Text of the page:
I have created a MLR model where my predictor variables are continuous and categorical. I am interested in the interactions between the categorical variables.

Let's say I have the response variable $y$, and three predictor variables $x_1$, which is continuous and $x_2$ and $x_3$, which are binary, 1 if it is in and 0 if it is not.

Before I create the interaction terms I do mean subtraction to avoid linear dependency. So $$\hat{x_2} = x_2-\text{mean}(x_2)$$ $$\hat{x_3} = x_3 - \text{mean}(x_3)$$

So my linear model is now: $$y = ax_1 + bx_2 + cx_3 +d(\hat{x_2}*\hat{x_3}).$$

My question is about creating a test set of data with the same variables. When creating the test set do I make the interaction term as: $$ x_2 * x_3 $$ without the mean subtraction?

Or do I also use mean subtraction when creating the test data iteraction term as: $$ \hat{x_2}*\hat{x_3} $$

  • $\begingroup$ What exactly are you hoping to accomplish by the "mean subtraction to avoid linear dependency"? That seems only to be causing unnecessary problems for you. Both main and interaction effects are much more easily interpreted if you keep the original 0/1 coding, and there won't be the data-set dependence that you note in your attempt to examine a new test set. $\endgroup$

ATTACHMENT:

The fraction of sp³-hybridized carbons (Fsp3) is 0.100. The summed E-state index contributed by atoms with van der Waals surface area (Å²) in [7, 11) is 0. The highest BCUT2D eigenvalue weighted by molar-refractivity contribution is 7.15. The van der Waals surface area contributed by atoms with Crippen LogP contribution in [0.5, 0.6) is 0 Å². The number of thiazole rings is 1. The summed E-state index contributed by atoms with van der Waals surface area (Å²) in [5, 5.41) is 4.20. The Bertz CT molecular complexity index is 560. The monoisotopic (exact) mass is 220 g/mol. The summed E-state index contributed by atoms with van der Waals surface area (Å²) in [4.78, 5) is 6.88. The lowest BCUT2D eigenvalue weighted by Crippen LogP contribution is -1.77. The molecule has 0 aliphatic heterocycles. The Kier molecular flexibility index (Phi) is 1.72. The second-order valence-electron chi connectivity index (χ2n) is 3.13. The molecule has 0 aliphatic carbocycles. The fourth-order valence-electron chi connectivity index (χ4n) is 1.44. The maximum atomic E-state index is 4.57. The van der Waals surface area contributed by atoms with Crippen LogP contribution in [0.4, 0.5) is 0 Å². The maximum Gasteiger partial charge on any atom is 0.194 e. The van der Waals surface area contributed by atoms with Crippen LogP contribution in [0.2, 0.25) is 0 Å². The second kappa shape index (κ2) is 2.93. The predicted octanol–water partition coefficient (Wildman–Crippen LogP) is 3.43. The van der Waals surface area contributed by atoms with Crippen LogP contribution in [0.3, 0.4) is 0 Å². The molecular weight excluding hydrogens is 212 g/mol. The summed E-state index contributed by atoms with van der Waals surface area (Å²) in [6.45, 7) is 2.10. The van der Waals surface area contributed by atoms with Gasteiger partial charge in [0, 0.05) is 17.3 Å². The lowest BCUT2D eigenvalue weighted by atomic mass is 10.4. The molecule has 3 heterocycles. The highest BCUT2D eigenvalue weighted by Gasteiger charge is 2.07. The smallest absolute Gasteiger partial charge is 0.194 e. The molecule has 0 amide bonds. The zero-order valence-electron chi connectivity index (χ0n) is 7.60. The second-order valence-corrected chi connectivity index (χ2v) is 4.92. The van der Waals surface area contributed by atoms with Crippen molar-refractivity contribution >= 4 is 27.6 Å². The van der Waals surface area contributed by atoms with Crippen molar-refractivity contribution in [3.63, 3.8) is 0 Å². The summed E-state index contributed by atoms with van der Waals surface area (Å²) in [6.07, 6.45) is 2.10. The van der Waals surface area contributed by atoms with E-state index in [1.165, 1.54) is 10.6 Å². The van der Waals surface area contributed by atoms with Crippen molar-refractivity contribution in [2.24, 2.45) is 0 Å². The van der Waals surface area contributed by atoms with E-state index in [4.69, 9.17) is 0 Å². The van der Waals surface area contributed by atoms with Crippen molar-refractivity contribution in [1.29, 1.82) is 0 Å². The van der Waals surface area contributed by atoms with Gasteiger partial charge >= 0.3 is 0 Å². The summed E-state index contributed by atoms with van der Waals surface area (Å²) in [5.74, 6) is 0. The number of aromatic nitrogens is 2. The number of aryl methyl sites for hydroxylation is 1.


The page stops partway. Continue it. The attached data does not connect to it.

– EdM
    Dec 5, 2014 at 20:09
  • $\begingroup$ This is where the idea came from - r-bloggers.com/…. Now that I think about it, there more than likely will not be any linear dependency unless the x_2 and x_3 are equal. $\endgroup$
    – RDizzl3
    Dec 5, 2014 at 20:11

1 Answer 1


Even in the example you cite in your comment, which involves continuous rather than categorical variables, it's not clear that the centering gains anything. In R, for your case you simply would write something like lm(y~ x1 + x2*x3) to get both main effects and the interaction for x2 and x3. The "*" here isn't an arithmetic multiplication, but rather an instruction to determine both main and interaction effects. In the default treatment contrasts used by R, the main effect for x2 will be the influence on y of changing x2 from 0 to 1 when the value of x3 is 0, and the interaction term will be the additional influence of x2 (positive or negative) when x3 is 1 instead.


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